China held live-fire drills in the Taiwan Strait Wednesday, but the drills were reportedly not anywhere near as intimidating as Chinese media suggested they would be.
The drill aims to “safeguard China’s sovereignty and territorial integrity,” China’s Taiwan Affairs Office Director Liu Jieyi told China’s state-run broadcaster CGTN Wednesday. Chinese media had previously called the drill a “check” on Taiwanese independence.
“We would like to reaffirm that we have strong determination, confidence and capability to destroy any type of ‘Taiwan independence’ scheme in order to safeguard the country’s sovereignty and territorial integrity,” a Chinese spokesman for the Taiwan Affairs Office stressed when the drills were first announced last week, according to nationalist tabloid The Global Times.
Chinese President Xi Jinping presided over a navy fleet review last week involving more than 40 naval vessels, dozens of aircraft, and thousands of service members. China put on a “show of force” in the disputed South China Sea with China’s first aircraft carrier Liaoning leading the way in late March.
China’s recent moves and tough rhetoric were perceived as messages to Taiwan, as well as the U.S., but Wednesday’s provocative drills did not live up to expectations.
China is using “cheap verbal intimidation and saber rattling” to startle the self-ruled island, Taiwan’s defense ministry said Wednesday. Taiwan’s defense ministry spokesman Chen Chung-chi said that the drills were nothing more than short-range artillery exercises off the Chinese coast, not serious naval drills in the strait, Reuters reported Wednesday.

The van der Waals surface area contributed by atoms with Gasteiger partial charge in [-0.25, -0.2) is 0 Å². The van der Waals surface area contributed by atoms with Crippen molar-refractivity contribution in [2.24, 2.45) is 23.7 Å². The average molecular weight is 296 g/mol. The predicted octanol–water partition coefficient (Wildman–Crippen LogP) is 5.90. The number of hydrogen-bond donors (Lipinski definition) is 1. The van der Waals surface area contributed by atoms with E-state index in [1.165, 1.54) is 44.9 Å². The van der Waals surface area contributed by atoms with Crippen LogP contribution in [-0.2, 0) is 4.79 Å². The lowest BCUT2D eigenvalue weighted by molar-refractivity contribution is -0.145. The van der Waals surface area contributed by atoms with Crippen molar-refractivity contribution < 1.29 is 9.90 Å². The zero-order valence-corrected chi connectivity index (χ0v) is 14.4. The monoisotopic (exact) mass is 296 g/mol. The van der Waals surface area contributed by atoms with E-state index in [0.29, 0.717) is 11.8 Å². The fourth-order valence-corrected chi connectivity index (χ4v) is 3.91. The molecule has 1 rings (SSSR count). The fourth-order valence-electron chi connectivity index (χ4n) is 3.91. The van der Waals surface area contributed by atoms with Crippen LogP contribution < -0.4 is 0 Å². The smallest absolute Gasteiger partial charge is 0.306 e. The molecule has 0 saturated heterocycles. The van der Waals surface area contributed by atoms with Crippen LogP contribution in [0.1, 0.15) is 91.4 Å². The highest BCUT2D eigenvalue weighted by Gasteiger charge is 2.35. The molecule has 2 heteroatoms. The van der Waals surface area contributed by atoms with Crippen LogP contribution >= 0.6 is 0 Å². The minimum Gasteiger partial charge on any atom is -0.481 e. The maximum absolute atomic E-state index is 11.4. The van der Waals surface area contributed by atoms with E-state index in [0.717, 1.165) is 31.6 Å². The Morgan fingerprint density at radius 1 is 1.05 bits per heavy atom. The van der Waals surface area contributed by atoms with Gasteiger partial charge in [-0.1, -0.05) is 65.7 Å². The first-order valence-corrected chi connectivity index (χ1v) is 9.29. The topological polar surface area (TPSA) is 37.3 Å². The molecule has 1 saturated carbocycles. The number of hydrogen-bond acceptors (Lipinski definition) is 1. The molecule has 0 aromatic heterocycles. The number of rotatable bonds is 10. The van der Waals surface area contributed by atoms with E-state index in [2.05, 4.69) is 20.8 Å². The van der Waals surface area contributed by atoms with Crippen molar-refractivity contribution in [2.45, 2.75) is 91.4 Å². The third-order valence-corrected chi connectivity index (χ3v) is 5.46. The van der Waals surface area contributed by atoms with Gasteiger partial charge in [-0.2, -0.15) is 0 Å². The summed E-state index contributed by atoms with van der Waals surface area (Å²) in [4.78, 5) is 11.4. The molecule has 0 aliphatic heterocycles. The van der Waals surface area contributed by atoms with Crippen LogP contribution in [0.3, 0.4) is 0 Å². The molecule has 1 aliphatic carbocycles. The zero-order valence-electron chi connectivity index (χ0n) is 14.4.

Taiwan’s defense ministry revealed to Agence France-Presse that while the Chinese exercises were expected to run from 8 a.m. to midnight Wednesday, no naval warships had been detected in the Taiwan Strait as of Wednesday afternoon.
It appears that China may have intentionally scaled down the drills to avoid any unnecessary provocation.
The exercise “was relatively small-scale because Beijing wanted to send a warning to the separatists and the independence-leaning [Taiwanese president] Tsai Ing-wen administration, not provoke ordinary people’s emotions,” a source close to the Chinese People’s Liberation Army told the South China Morning Post, which referred to China’s drills as a “damp squib.”
Taiwan cancelled a previously scheduled artillery drill, although this decision might have been made because the exercises concluded ahead of schedule. Taiwan has no plans to escalate the situation.
Chinese media did not comment on the specific details of the drills.
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